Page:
This text proposes a theoretical, hypothetical and speculative approach of the transformation of earth's surfaces. This reflection is based on the notion of otherness. Our approach uses two oppositions: levelled/ roughness and karstic/ non karstic. The dimension of the roughness surfaces is understood between 2 and 3. The dimension of the surfaces of levelling is close to 2. Quantifications showed that massifs are limited by surfaces more or less irregular. In certain cases, the erosion transforms so a surface of levelling into rough surface. In that case initial shape is not preserved. The levellings on the karstic massifs (outliers often) seem better preserved (karstic immunity) than on the other rocks. This conservation would explain a weak value of the fractal dimension of air surfaces of karsts tested always with the same protocol (relation S PD). They were compared with the surfaces of reliefs of basal complex. Three ideas summarise obtained results: [1] The average of fractal dimensions of karsts are smaller than those of the relief of basal complex. [2] The dispersal of the mean values of surface of karst is lower to the dispersal of the mean values of basal complex. [3] Distance between minimal and maximal values for karsts is much bigger than distance between minimal and maximal values for basal complex. To explain the weak roughness of karsts we made three hypotheses: [a] These fragments would correspond to zones still not affected by the erosion (time problem) [b] In such a system some changes on a plan would prevent changes on the another plan (spatial problem) [c] Initial shape is replaced by a similar shape (Platon's Parmnide). The endokarst is described empirically and by analogy with the fractal model of Sierpinski's sponge as a unique surface infinitely folded up in a limited volume. So the growth of the karstic spaces in the endokarst, increases almost until the infinity, the size of the internal surface of the karst. To find a theoretical base at the roughness and at the extreme size of these surfaces, we studied the report between the growth of a volume and the growth of the surface, which limits this volume. Three theoretical models show that if surfaces do not change, volume to be affected by unity of surface grows strongly. Eroded volume depends on the size of the exposed surface. If the eroded volume depends on the size of the exposed surface, then time to erase a mountain could be, in theory, infinite. This is not acceptable because a massif can be erased in about 200 Ma. According to analogies with different morphogenesis (physical, biologic), we make the hypothesis that fractal character, of surfaces of the massifs corresponds to the necessity of increasing, as much as possible, the size of the surface subjected to the erosion so as to decrease the time of destruction of the relief. This is coherent with the idea of a system far from the balance, which tends to join the state of balance as quickly as possible by developing specific morphologies. Distance between the relief and the lower limit of the potential of erosion is then introduced as a factor being able to explain the small roughness of high continental surfaces. The reduction of the volume by erosion is cause (and not consequence) of the decrease of the roughness. The surface can become less rough because volume decreases. The surface of levelling constitutes the final morphology, which is transformed only very slowly. In this perspective the dynamics allows only the fulfillment of spatial rules. In the case of the karst, because of the existence of the subterranean part of the karstic surface and its roughness, it is not useful that air part becomes very rough. Levellings would be preserved by geometrical uselessness to destroy them. They would not correspond to forms in respite as implies him the temporal analysis (hypothesis [a]), but to forms corresponding to a particular balance (hypothesis [b]) who would even be locally transformed (karstic levelling) into the same shape (hypothesis [c]). This theoretical plan supplies with more an explanation on the visible contradiction between the speed of the karstic erosion and the durability of levellings.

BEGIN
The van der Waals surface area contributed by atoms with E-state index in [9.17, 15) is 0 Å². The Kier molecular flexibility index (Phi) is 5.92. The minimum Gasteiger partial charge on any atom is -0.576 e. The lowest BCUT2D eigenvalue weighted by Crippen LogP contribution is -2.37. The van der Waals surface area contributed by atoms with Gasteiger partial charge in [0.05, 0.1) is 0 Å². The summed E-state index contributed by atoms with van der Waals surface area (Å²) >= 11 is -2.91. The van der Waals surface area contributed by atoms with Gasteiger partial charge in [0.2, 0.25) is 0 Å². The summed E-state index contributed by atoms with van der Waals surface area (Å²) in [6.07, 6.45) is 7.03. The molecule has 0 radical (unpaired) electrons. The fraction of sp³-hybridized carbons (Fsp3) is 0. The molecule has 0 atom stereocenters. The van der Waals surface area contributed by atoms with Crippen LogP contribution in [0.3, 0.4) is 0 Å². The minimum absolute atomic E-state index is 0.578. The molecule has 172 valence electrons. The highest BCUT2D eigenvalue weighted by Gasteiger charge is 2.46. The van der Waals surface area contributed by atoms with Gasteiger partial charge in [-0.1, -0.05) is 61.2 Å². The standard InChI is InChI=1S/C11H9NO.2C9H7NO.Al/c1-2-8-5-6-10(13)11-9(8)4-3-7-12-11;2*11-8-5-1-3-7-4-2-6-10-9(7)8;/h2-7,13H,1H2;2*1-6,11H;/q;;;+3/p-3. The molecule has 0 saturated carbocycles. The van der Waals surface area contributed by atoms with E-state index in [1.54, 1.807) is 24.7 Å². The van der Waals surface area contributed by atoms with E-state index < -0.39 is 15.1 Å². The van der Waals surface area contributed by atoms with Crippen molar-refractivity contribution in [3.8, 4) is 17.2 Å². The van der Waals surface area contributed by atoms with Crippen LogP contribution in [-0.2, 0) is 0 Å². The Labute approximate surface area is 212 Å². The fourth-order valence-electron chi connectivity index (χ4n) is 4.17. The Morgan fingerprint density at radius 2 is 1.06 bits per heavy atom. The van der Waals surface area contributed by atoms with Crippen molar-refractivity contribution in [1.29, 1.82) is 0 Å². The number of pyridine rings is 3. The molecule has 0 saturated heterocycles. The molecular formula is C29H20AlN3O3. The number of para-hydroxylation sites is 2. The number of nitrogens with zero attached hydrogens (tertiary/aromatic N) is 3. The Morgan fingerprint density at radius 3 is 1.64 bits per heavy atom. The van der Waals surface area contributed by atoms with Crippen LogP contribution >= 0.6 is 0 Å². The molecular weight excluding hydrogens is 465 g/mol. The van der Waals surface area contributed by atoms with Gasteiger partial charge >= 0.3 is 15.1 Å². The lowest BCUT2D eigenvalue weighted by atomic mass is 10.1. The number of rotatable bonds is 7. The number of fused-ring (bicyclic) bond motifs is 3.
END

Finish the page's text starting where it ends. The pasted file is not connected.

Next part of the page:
Dolines of the Pleistocene dune calcarenite terrain of western Eyre Peninsula, South Australia: a reflection of underprinting?, 2000, Twidale C. R. , Bourne J. A. ,